Apfelmus, Heinrich apfelmus at quantentunnel.de
Sat Jan 3 06:37:28 EST 2009

```S. Günther wrote:
>
>> What kind of structure do you need exactly?
>
> What I really need is a structure which represents a two dimensional
> grid, i.e. it consists of nodes having a value and a list of
> neighbours attached to it. Point is that if node 1 has node 2 as a
> neighbour then node 2 has to have node 1 as a
> neighbour and each node has the same number of neighbours (currently
> 4, but may vary).

Ah, so you have a rectangular (or later hexagonal?) 2D grid? I suggest
representing it as

Data.Map (Integer, Integer) a

as explained below.

> That's why I said that thinking about the circular case was just a
> divergence that really got me wondering/interested which is why I posted
> the question in it's short form at the beginning.

Exploring a related easier problem is always a good way to get some
intuition for tackling the harder one. :)

> Anyways, back to the structure I need. One additional thing which will
> happen during the algorithm is that there will be updates to a certain
> local neighboruhood of a node. Now I understand, that that might very
> well be possible with zippers.
>
> Instead of lists of neighbouring nodes I might as well save the paths
> through the graphs separately from the nodes although I only have a very
> vague intuition about how that would look like. And instead of calculating
> a lists of nodes to update, I could calculate a path visting the
> nodes and update them (again beeing unable to escape from the prison
> of an imperative mindset) traversing the path.

A zipper indeed allows you to move to neighbors and update them.

> But the point was that I just had a hard time generalizing what I read
> about zippers to structures where you can have embedded cycles, e.g.
>
> up . left . down . right = id.

If you interpret zippers as the original data structure with a hole,
this is not so difficult. For instance, consider a rectangular grid

+--+--+--+--+--+--+--+
|  |  |  |  |  |  |  |
+--+--+--+--+--+--+--+
|  |  |  |  |  |  |  |
+--+--+--+--+--+--+--+
|  |  |  |  |  |  |  |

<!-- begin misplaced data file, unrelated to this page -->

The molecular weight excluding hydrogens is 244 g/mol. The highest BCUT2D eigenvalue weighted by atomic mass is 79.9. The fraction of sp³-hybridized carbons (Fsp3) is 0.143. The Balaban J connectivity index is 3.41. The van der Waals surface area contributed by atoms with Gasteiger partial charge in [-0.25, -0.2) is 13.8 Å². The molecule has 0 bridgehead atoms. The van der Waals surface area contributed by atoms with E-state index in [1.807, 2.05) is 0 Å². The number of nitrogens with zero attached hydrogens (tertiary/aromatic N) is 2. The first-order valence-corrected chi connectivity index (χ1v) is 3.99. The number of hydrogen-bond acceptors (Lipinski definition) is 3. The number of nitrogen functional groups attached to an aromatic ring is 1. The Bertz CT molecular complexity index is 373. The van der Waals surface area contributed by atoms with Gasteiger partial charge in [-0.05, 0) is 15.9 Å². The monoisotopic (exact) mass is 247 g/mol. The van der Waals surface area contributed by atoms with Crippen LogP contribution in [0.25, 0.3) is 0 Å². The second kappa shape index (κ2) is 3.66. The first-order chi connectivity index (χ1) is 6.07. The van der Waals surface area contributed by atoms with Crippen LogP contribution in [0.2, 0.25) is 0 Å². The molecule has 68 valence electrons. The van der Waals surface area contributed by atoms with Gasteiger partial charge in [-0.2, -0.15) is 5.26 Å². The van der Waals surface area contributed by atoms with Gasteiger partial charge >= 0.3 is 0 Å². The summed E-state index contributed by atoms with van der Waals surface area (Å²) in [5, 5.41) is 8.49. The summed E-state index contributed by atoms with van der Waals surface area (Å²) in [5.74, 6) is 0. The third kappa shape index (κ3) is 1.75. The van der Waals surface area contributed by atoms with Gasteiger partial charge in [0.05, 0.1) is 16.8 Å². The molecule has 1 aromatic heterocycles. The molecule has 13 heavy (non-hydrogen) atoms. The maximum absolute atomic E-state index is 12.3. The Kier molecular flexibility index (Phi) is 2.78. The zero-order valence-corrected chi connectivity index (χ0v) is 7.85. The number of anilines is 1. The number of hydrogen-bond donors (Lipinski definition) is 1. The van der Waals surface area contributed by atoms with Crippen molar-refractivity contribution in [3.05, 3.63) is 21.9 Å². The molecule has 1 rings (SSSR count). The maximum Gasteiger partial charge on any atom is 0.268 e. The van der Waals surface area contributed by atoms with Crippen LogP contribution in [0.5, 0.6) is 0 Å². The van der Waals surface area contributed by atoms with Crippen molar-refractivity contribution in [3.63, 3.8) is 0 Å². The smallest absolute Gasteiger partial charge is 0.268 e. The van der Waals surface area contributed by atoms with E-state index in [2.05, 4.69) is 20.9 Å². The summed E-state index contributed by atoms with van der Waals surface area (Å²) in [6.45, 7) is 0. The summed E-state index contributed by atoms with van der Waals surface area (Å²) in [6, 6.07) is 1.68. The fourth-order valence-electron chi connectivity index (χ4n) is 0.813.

+--+--+--+--+--+--+--+

where you store some data at every node. Now, a zipper is just the old
data structure but one node is marked as "hole"

+--+--+--+--+--+--+--+
|  |  |  |  |  |  |  |
+--+--+--O--+--+--+--+
|  |  |  |  |  |  |  |
+--+--+--+--+--+--+--+
|  |  |  |  |  |  |  |
+--+--+--+--+--+--+--+

If you represent the grid as a rectangular table

type Position = (Integer, Integer)
type Grid a   = Data.Map Position a

a zipper is simply the grid with an extra marker

type Zipper a = (Grid a, Position)

left,right,up,down :: Zipper a -> Zipper a
left  (g,(x,y)) = (g,(x-1,y))
right (g,(x,y)) = (g,(x+1,y))
up    (g,(x,y)) = (g,(x,y-1))
down  (g,(x,y)) = (g,(x,y+1))

update :: a -> Zipper a -> Zipper a
update a (g,(x,y)) = (insert (x,y) a g, (x,y))

Note that the  left, right  etc. are not "baked into" the data type but
implemented as normal functions.

In principle, the same could be done for lists

type ZipperL a = ([a], Int)

left, right :: ZipperL a -> ZipperL a
left  (xs,i) = (xs,i-1)
right (xs,i) = (xs,i+1)

update :: a -> ZipperL a -> ZipperL a
update a (xs,i) = (take i xs ++ [a] ++ drop (i+1) xs, i)

This is a valid implementation of a zipper for lists, but of course is
very inefficient,  update  is O(n) . The key thing about the original
list zipper with back and front list is that all operations are O(1).

For the 2D grid zipper above, moving around is O(1) but update is O(log
n). This is acceptable; also because I'm quite confident that a zipper
for a 2D grid with everything O(1) does not exist. I can prove that for
a special case and should probably write it down at some point.

In other words, I suggest representing your grid as a

Data.Map (Integer,Integer) a

and accept the minor inconvenience of a O(log n) update. Choosing a
different finite map implementation may give a better constant factor.
For instance you can nest two  Data.IntMap  etc.

> Righty right, but there's still the possibility that given all the
> time in the world and the clearest explanations I'm just to dense to
> get a hold of it. That said I hope that's not the case but I might
> still be better off timewise to just go with MVars and a
> straightforward way first and then doing the reading and
> maybe refactoring to a different approach.

My personal experience is that not going with the obvious but messy
solution but searching for a more elegant one is always faster in the
long run. :)

Regards,
H. Apfelmus

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